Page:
Texas, with its warmer climate and lower cost of living, isn't new to the issue of homelessness.— Texas Standard (@TexasStandard) September 27, 2019
But in Austin, the conversation has turned particularly heated. https://t.co/NXOTyoF616
PDiddie at Brains and Eggs posted about the opening impeachment gambit and its impact on the Democrats' race for the White House, and also on the latest developments regarding the campaigns of Tulsi Gabbard, Julian Castro, and Elizabeth Warren.
Texas Rural Voices explains the Mueller report and why it's still important.
“They made it look like we were planning a peep show for kids. It would have just been a grandma dressing up and reading to kids on her time off.” https://t.co/TTn9MZxqde— Texas Observer (@TexasObserver) September 29, 2019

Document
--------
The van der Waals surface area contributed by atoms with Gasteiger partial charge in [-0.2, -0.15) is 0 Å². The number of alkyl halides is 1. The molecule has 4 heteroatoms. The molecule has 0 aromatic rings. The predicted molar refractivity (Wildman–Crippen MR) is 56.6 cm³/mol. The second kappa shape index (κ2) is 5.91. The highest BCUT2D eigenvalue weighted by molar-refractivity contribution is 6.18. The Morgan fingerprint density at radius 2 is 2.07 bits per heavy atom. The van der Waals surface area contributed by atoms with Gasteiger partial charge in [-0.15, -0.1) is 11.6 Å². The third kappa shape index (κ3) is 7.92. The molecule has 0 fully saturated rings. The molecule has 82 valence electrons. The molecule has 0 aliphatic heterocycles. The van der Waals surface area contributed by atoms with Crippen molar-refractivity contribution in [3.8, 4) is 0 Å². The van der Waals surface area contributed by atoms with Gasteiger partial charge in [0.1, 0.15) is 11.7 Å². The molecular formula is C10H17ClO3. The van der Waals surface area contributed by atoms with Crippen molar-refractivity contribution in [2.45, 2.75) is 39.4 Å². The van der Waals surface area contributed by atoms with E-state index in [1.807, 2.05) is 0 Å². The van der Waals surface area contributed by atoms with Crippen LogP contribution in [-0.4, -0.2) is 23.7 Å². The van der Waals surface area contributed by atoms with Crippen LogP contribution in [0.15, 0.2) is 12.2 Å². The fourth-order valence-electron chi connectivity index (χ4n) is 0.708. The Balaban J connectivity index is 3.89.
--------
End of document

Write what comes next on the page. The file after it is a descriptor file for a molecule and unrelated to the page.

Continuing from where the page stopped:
Ajay Kumar spent 76 days on a hunger strike for his release from ICE custody, and he was freed this week.— Texas Monthly (@TexasMonthly) September 28, 2019
A doctor who reviewed his medical records said he was at risk of death or permanent disability during the strike. https://t.co/xrSzTS5i77
Texas, the nation’s largest oil and gas producer, doesn’t regulate methane—a greenhouse gas that’s 25 times more powerful than carbon dioxide. Now, Trump’s EPA wants to repeal a rule that limits those emissions. https://t.co/2IUrqnCSAe— Texas Observer (@TexasObserver) September 28, 2019
And with that, we'll move on to some lighter, non-political postings.